Fox to the Rescue
Michael Mansfield QC is a bike-riding, drum-playing lawyer who
has earned the title of Britain’s most formidable defence
barrister. His fight for justice has just won
him two more awards.
He is also, we’re delighted to say, a valued trustee and
patron of Viva!
By Tony Wardle
British justice – the
best in the world! During the past decade,
a series of body blows has knocked the stuffing out of that boast.
Directing many of the punches was an impressive-looking barrister
with greying hair and an appetite for work. The hits came from miscarriage
of justice cases and they thudded home one after another – Birmingham
Six, Judith Ward, Tottenham Three, Carl Bridgewater, Eddie Browning
M50. They shook the legal establishment to the core. One of Michael’s
most recent cases – the five-year-long search for justice of
the Stephen Lawrence family – has rocked the whole establishment.
“Mansfield has played a significant part in one of the most
important cases of the year, a case that has sent a shudder through
the criminal justice system and – some would argue – British
society as a whole. The Lawrence case became a fight to put on
record that the Metropolitan Police was ‘institutionally
racist’. Mansfield played no small part in getting that phrase
written into the Macpherson enquiry report and setting off shock
waves through the police, the political structures and the whole
criminal justice system that will reverberate
for a long time to come.”
That was just part of the eulogy from The Lawyer which, in its
Fifth Annual Awards this June, nominated Michael Mansfield barrister
of the year. He made the double when the Ethnic Multicultural Media
Awards picked him as Personality of the Year. He
can add these accolades to his
four honorary law degrees and his appointment as honorary Fellow
at the University of Kent.
So how do you get to the top of the legal tree? The conventional
is to play the game – go to a good public school, have right-wing
political or legal connections, don’t be controversial and
prosecute as well as defend. It is also vital to belong to a traditionally-minded
set of chambers. Having marched over these nostrums with the delicacy
of a squaddie on parade, Michael has still risen to the tip of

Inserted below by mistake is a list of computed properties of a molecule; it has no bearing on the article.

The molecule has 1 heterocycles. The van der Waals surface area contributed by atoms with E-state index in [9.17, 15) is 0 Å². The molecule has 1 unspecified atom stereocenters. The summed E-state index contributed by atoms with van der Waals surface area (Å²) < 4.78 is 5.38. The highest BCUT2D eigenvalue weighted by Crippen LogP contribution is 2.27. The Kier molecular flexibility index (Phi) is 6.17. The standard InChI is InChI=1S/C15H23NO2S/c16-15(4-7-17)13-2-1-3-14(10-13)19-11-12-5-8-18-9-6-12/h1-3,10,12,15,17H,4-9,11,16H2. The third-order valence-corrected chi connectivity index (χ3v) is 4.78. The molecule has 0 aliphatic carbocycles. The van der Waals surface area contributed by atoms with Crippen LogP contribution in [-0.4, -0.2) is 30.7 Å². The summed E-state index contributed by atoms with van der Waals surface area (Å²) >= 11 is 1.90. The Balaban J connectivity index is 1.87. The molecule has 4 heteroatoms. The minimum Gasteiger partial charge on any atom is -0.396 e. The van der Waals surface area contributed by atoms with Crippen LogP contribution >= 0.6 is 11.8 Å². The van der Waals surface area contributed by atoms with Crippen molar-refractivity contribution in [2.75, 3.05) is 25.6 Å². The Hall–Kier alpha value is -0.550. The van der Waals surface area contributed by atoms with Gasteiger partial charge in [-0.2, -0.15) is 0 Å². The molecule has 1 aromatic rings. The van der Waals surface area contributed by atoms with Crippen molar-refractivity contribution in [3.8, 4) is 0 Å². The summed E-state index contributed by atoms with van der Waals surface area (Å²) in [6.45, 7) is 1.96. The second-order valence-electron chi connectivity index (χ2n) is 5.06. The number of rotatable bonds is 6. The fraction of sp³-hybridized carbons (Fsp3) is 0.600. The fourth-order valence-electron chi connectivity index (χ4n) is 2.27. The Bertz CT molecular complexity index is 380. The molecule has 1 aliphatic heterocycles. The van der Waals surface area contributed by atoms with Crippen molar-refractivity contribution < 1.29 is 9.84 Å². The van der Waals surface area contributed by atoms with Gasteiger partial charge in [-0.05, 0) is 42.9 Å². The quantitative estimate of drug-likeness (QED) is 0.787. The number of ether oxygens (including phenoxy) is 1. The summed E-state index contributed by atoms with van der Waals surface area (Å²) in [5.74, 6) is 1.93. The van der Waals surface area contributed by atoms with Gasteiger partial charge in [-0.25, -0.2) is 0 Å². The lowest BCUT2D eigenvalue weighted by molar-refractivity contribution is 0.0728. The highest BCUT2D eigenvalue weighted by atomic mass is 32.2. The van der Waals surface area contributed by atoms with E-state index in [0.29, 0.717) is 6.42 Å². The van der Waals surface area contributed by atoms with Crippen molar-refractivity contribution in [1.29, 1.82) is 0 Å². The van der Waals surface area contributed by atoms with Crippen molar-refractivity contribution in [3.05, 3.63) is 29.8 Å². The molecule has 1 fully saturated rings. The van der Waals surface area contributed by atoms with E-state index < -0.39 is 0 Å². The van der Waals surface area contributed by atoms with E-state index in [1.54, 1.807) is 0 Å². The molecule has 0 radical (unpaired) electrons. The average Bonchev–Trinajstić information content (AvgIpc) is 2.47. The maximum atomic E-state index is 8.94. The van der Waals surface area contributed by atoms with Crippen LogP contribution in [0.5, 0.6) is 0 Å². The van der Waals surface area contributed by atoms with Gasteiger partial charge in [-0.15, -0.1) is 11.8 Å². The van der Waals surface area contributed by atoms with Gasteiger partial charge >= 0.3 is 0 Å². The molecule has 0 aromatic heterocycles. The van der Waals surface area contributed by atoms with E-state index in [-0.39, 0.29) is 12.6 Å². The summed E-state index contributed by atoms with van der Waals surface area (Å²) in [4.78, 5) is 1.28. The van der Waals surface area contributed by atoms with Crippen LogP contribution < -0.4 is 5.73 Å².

the legal pinnacle.
He studied philosophy at Keele University and on leaving designed
cutlery – well, what else do you do with a philosophy degree?
Then two events triggered his desire to become a lawyer. His mother
was a Tory party worker and the whole family’s faith in justice
was shaken when a policeman lied in court about her parking offence.
(Retribution has been exacted many times over by her son, whose
speciality is forcing imaginative coppers to confront their shortcomings).
wife, Yvette, and son Freddy
But the real decider was an American TV drama series called The
Defenders. A father and son team, they protected the interests
of the disadvantaged, championed the innocent and fought injustice.
They didn’t always win their cases but it was the process
which was important – the exposing of societies inequities.
Michael wanted to be a defender – and he is. The best!
It would be great to say that vegetarianism was responsible for
all his successes but it wouldn’t be true.
His vegetarian views, though, are intertwined with all his others
they make up a complex mix of a man. He is a carer – he cares
about people, animals, the environment and he
cares quite ardently about having a good time.
It was The Animals Film by Victor Shonfeld, shown on Channel Four
in 1982 that caused him to include animals in his list of concerns.
“No one was in the house and I sat and watched it on my
own. There was no one I could share my horror with and about two-thirds
of the way through I had to switch it off – I couldn’t
take any more. I gave up meat for about 18 months but then fell
into the trap that so many people do. I was quite ill and thought
it was because I’d given up meat – so I started eating
it again. It was two or three years before I finally kicked it.”
We’ve all heard that irritating accusation – ’you
care more about animals than people!’ Here is a man who has
bound the two inextricably together – human rights and animal
rights. So how does he answer that dig?
“People who violate one set of rights tend to do them on
all fronts – they violate the environment, people, animals
and now they want control over life itself. All these issues have
to be seen together and if you fail to do that, you play into their
hands because their aim is to divide and rule.
“Both literally and metaphorically, what you empty into
a river at one point ends up somewhere else. It’s about the
interrelationship of all things and you can’t simply cherry
pick the bits which you think are more important.”
Don’t try and pigeon hole Michael Mansfield. The media tries
it – trendy lefty, radical, self-righteous – and they
never get it right. His beliefs are too deep, too international
and too anarchistic to be that easily classified.
“As a species we have looked at the world and said that
nothing matters but us. All the glories and wonders are there to
be exploited and if they can’t be exploited then they count
for very little. We destroy without knowing the long-term effects
of what we’re doing. And when we do know we continue to destroy
because today is much more important than tomorrow. It’s
by today’s achievements, today’s profit margins, today’s
boasts that we’re judged.”
Michael hits the headlines with the regularity of a metronome.
as exposing miscarriages of justice,
he has criticised judges for being unrepresentative, secretive
and politically biased, he’s whipped the police into a frenzy
for – well, just about everything – and he’s
opposed politicians at every toss and turn. The establishment has
tried to disbar him and they’ve tried to seduce him with
talk of becoming a judge. His response was to write Presumed Guilty,